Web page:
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The third stop was the People’s Committee Building, also known as Ho Chi Minh City Hall. The building was built between 1902 and 1908 in a French colonial style. It was renamed in 1975 to Ho Chi Minh City People’s Committee. While I was there a group a graduating school children were getting their group photo taken.

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The fourth stop was the City Opera House. I just took a photo of the outside, as the inside was being used for graduating children. The building was opened in 1900 and shaped very similar to the Opera Garnier in Paris, with 800 seats to entertain the French. The Opera House was damaged during World War 2, and because of the criticism of the fascade and high costs of organizing performances the government tried to turn the theatre into a concert hall. Decorations, engravings, and statues were removed, and the building wasn’t restored until 1955. After the Fall of Saigon in 1975, the building was restored again to its original function as a theatre, and the façade wasn’t restored until 1998, on the 300th anniversary of the founding of Saigon.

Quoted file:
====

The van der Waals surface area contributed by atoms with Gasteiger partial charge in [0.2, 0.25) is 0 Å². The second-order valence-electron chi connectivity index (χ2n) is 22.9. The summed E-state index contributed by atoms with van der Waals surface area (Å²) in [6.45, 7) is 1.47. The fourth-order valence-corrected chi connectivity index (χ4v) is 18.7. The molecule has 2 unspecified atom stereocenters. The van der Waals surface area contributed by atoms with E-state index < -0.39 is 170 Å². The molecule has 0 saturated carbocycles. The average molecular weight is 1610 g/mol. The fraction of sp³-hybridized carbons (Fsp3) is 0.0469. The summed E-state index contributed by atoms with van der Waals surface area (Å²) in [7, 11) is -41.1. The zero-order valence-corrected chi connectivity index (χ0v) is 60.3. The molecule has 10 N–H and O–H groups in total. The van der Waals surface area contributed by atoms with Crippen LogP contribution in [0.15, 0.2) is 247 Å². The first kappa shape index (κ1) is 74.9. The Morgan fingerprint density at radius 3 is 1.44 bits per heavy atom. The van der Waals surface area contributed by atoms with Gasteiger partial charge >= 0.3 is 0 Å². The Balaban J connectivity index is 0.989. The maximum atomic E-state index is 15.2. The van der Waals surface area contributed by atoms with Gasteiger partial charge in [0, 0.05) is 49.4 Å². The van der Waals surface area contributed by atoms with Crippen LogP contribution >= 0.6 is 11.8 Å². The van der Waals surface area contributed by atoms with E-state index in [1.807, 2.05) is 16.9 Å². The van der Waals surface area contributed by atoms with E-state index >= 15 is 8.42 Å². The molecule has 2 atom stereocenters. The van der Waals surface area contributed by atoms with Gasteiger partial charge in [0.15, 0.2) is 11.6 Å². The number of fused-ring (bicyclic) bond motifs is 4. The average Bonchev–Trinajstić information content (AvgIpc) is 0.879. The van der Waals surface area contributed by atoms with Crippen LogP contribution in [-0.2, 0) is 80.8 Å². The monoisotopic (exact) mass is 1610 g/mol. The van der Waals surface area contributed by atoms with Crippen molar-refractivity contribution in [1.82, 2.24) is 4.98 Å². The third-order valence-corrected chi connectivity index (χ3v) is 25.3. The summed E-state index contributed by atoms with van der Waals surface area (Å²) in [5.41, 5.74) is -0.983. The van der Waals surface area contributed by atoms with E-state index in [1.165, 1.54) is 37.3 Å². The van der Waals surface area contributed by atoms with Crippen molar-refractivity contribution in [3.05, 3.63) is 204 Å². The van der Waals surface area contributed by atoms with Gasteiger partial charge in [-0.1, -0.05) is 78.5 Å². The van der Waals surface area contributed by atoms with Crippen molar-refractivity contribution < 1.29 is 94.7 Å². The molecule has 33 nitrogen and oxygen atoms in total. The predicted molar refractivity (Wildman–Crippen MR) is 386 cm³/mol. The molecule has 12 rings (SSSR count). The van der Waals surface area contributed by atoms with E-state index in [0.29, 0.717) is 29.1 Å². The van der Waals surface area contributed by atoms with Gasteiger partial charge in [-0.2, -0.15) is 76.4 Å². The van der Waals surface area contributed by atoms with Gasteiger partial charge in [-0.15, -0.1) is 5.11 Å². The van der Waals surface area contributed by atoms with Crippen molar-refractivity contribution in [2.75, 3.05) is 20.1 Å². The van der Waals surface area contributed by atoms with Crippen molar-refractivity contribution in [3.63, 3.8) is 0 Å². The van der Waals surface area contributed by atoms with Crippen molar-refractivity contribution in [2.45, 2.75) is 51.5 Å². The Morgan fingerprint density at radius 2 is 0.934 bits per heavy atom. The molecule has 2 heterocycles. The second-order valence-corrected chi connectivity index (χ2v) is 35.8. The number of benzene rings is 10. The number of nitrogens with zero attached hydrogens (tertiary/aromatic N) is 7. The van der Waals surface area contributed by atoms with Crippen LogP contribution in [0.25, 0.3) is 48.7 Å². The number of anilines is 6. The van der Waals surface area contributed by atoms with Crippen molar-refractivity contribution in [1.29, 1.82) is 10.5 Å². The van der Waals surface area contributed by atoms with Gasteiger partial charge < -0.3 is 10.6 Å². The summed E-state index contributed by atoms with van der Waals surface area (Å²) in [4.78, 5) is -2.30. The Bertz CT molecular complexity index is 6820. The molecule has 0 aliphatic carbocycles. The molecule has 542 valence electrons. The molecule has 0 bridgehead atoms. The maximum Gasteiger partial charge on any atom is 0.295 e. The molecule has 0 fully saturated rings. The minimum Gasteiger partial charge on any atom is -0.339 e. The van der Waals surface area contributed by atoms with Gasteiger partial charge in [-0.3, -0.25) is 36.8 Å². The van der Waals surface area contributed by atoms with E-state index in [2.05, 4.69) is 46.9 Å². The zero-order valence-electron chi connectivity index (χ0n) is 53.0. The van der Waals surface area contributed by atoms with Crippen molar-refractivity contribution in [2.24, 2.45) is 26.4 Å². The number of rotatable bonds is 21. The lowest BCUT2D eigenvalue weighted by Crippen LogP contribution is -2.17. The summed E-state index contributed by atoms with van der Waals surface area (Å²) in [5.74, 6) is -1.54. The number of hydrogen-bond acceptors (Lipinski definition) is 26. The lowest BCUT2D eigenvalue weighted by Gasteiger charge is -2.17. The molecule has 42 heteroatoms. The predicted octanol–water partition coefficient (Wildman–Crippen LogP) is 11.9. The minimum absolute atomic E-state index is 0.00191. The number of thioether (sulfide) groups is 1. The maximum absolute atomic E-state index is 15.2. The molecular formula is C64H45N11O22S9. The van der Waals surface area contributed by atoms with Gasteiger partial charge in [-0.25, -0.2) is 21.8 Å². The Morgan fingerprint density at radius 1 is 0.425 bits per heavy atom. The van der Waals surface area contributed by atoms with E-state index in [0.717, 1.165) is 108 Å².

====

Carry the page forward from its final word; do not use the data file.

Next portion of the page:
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I then stopped by the Golden Dragon Water Puppet Theatre to purchase a ticket for the 5:00pm showing; more on that later. The cost of the ticket was 200000 dong ($11.40 CDN).

After purchasing my ticket, I went to the War Remnants Museum. On my way to the museum I met a couple that was also from Canada and we chatted on the way to the museum. The girl had just had her phone stolen out of her hands while she was sitting for dinner the previous evening, so she warned me to be a bit vigilant. The War Remnants museum was built in 1975 and contains exhibits related to the Vietnam War and the first Indochina War involving the French. Just a word of warning that some of the following images may be disturbing to some viewers.

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I was starting to get hungry so I searched out some food on Google Maps. I settled for Saigon Sakura Japanese Restaurant. On my way to the restaurant I snapped a few quick photographs of Independence Palace. Independence Palace, also known as Reunification Place, was built between 1962 and 1966. It was built on the site of the former Norodom Palace. It was the site of the end of the Vietnam War during the Fall of Saigon on April 30th 1975, when a North Vietnamese army tank crashed through the gates.